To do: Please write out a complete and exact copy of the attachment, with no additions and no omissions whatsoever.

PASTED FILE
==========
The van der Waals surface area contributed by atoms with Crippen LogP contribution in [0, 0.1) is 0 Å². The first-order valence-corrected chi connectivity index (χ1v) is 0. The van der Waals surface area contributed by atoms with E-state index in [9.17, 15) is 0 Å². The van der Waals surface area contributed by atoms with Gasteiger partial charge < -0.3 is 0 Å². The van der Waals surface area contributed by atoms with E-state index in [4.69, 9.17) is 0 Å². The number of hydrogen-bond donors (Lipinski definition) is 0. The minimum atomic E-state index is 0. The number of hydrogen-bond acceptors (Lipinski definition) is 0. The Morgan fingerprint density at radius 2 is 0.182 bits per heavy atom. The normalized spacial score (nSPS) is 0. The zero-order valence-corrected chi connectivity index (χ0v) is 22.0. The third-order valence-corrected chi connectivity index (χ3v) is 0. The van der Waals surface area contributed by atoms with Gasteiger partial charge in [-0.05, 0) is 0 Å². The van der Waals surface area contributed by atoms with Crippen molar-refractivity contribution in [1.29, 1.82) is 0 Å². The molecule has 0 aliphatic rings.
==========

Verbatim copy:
The van der Waals surface area contributed by atoms with Crippen LogP contribution in [0, 0.1) is 0 Å². The first-order valence-corrected chi connectivity index (χ1v) is 0. The van der Waals surface area contributed by atoms with E-state index in [9.17, 15) is 0 Å². The van der Waals surface area contributed by atoms with Gasteiger partial charge < -0.3 is 0 Å². The van der Waals surface area contributed by atoms with E-state index in [4.69, 9.17) is 0 Å². The number of hydrogen-bond donors (Lipinski definition) is 0. The minimum atomic E-state index is 0. The number of hydrogen-bond acceptors (Lipinski definition) is 0. The Morgan fingerprint density at radius 2 is 0.182 bits per heavy atom. The normalized spacial score (nSPS) is 0. The zero-order valence-corrected chi connectivity index (χ0v) is 22.0. The third-order valence-corrected chi connectivity index (χ3v) is 0. The van der Waals surface area contributed by atoms with Gasteiger partial charge in [-0.05, 0) is 0 Å². The van der Waals surface area contributed by atoms with Crippen molar-refractivity contribution in [1.29, 1.82) is 0 Å². The molecule has 0 aliphatic rings.